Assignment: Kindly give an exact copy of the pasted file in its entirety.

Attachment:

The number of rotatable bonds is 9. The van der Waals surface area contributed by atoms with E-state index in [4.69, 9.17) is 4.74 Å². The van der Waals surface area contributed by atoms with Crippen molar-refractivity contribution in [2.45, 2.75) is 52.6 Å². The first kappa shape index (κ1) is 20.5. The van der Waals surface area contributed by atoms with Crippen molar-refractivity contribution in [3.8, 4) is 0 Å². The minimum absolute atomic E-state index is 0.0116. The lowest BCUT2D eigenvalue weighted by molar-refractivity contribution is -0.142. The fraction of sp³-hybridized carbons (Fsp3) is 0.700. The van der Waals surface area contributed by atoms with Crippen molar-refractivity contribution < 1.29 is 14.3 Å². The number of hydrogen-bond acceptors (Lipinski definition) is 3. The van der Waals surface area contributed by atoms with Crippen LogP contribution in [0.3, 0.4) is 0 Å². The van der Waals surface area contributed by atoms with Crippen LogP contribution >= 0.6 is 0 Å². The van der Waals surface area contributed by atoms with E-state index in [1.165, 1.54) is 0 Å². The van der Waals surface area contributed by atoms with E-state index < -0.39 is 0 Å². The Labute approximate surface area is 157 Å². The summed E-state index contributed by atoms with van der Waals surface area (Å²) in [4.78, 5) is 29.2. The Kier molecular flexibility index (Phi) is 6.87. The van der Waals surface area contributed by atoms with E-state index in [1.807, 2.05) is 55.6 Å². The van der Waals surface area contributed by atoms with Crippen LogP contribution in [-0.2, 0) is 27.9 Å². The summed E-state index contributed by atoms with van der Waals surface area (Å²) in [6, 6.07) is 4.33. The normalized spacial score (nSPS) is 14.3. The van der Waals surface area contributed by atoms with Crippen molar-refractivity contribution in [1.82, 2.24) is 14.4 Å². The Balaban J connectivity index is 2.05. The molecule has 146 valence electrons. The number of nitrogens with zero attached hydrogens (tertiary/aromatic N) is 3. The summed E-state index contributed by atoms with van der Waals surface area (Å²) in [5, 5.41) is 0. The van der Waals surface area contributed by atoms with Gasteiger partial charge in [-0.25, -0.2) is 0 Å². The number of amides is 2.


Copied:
The number of rotatable bonds is 9. The van der Waals surface area contributed by atoms with E-state index in [4.69, 9.17) is 4.74 Å². The van der Waals surface area contributed by atoms with Crippen molar-refractivity contribution in [2.45, 2.75) is 52.6 Å². The first kappa shape index (κ1) is 20.5. The van der Waals surface area contributed by atoms with Crippen molar-refractivity contribution in [3.8, 4) is 0 Å². The minimum absolute atomic E-state index is 0.0116. The lowest BCUT2D eigenvalue weighted by molar-refractivity contribution is -0.142. The fraction of sp³-hybridized carbons (Fsp3) is 0.700. The van der Waals surface area contributed by atoms with Crippen molar-refractivity contribution < 1.29 is 14.3 Å². The number of hydrogen-bond acceptors (Lipinski definition) is 3. The van der Waals surface area contributed by atoms with Crippen LogP contribution in [0.3, 0.4) is 0 Å². The van der Waals surface area contributed by atoms with Crippen LogP contribution >= 0.6 is 0 Å². The van der Waals surface area contributed by atoms with E-state index in [1.165, 1.54) is 0 Å². The van der Waals surface area contributed by atoms with E-state index < -0.39 is 0 Å². The Labute approximate surface area is 157 Å². The summed E-state index contributed by atoms with van der Waals surface area (Å²) in [4.78, 5) is 29.2. The Kier molecular flexibility index (Phi) is 6.87. The van der Waals surface area contributed by atoms with E-state index in [1.807, 2.05) is 55.6 Å². The van der Waals surface area contributed by atoms with Crippen LogP contribution in [-0.2, 0) is 27.9 Å². The summed E-state index contributed by atoms with van der Waals surface area (Å²) in [6, 6.07) is 4.33. The normalized spacial score (nSPS) is 14.3. The van der Waals surface area contributed by atoms with Crippen molar-refractivity contribution in [1.82, 2.24) is 14.4 Å². The Balaban J connectivity index is 2.05. The molecule has 146 valence electrons. The number of nitrogens with zero attached hydrogens (tertiary/aromatic N) is 3. The summed E-state index contributed by atoms with van der Waals surface area (Å²) in [5, 5.41) is 0. The van der Waals surface area contributed by atoms with Gasteiger partial charge in [-0.25, -0.2) is 0 Å². The number of amides is 2.